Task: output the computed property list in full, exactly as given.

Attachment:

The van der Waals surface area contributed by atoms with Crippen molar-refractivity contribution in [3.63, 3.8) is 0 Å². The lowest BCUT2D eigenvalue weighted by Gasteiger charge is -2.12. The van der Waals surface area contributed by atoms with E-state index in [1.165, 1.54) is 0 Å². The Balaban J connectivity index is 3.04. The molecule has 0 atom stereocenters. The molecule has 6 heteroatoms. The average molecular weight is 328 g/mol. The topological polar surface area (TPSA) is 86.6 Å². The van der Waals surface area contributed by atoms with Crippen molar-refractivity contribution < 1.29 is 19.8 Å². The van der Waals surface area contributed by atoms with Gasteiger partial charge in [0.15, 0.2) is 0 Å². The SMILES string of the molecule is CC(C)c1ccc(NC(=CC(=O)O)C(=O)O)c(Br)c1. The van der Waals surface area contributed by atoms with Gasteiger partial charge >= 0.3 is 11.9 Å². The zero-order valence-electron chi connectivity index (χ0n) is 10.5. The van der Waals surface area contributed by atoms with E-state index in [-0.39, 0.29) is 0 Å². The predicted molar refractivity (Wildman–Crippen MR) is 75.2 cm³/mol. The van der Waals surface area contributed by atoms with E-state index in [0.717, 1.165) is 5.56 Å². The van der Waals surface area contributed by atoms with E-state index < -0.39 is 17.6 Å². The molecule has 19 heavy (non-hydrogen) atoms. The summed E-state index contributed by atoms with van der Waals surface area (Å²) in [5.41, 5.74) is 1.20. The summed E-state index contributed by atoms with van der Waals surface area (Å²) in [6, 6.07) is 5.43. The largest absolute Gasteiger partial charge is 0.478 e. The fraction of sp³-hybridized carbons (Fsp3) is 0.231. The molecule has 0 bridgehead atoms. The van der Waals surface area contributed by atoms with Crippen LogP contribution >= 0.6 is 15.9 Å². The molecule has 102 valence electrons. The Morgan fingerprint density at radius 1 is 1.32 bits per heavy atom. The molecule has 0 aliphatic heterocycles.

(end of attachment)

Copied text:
The van der Waals surface area contributed by atoms with Crippen molar-refractivity contribution in [3.63, 3.8) is 0 Å². The lowest BCUT2D eigenvalue weighted by Gasteiger charge is -2.12. The van der Waals surface area contributed by atoms with E-state index in [1.165, 1.54) is 0 Å². The Balaban J connectivity index is 3.04. The molecule has 0 atom stereocenters. The molecule has 6 heteroatoms. The average molecular weight is 328 g/mol. The topological polar surface area (TPSA) is 86.6 Å². The van der Waals surface area contributed by atoms with Crippen molar-refractivity contribution < 1.29 is 19.8 Å². The van der Waals surface area contributed by atoms with Gasteiger partial charge in [0.15, 0.2) is 0 Å². The SMILES string of the molecule is CC(C)c1ccc(NC(=CC(=O)O)C(=O)O)c(Br)c1. The van der Waals surface area contributed by atoms with Gasteiger partial charge >= 0.3 is 11.9 Å². The zero-order valence-electron chi connectivity index (χ0n) is 10.5. The van der Waals surface area contributed by atoms with E-state index in [-0.39, 0.29) is 0 Å². The predicted molar refractivity (Wildman–Crippen MR) is 75.2 cm³/mol. The van der Waals surface area contributed by atoms with E-state index in [0.717, 1.165) is 5.56 Å². The van der Waals surface area contributed by atoms with E-state index < -0.39 is 17.6 Å². The molecule has 19 heavy (non-hydrogen) atoms. The summed E-state index contributed by atoms with van der Waals surface area (Å²) in [5.41, 5.74) is 1.20. The summed E-state index contributed by atoms with van der Waals surface area (Å²) in [6, 6.07) is 5.43. The largest absolute Gasteiger partial charge is 0.478 e. The fraction of sp³-hybridized carbons (Fsp3) is 0.231. The molecule has 0 bridgehead atoms. The van der Waals surface area contributed by atoms with Crippen LogP contribution >= 0.6 is 15.9 Å². The molecule has 102 valence electrons. The Morgan fingerprint density at radius 1 is 1.32 bits per heavy atom. The molecule has 0 aliphatic heterocycles.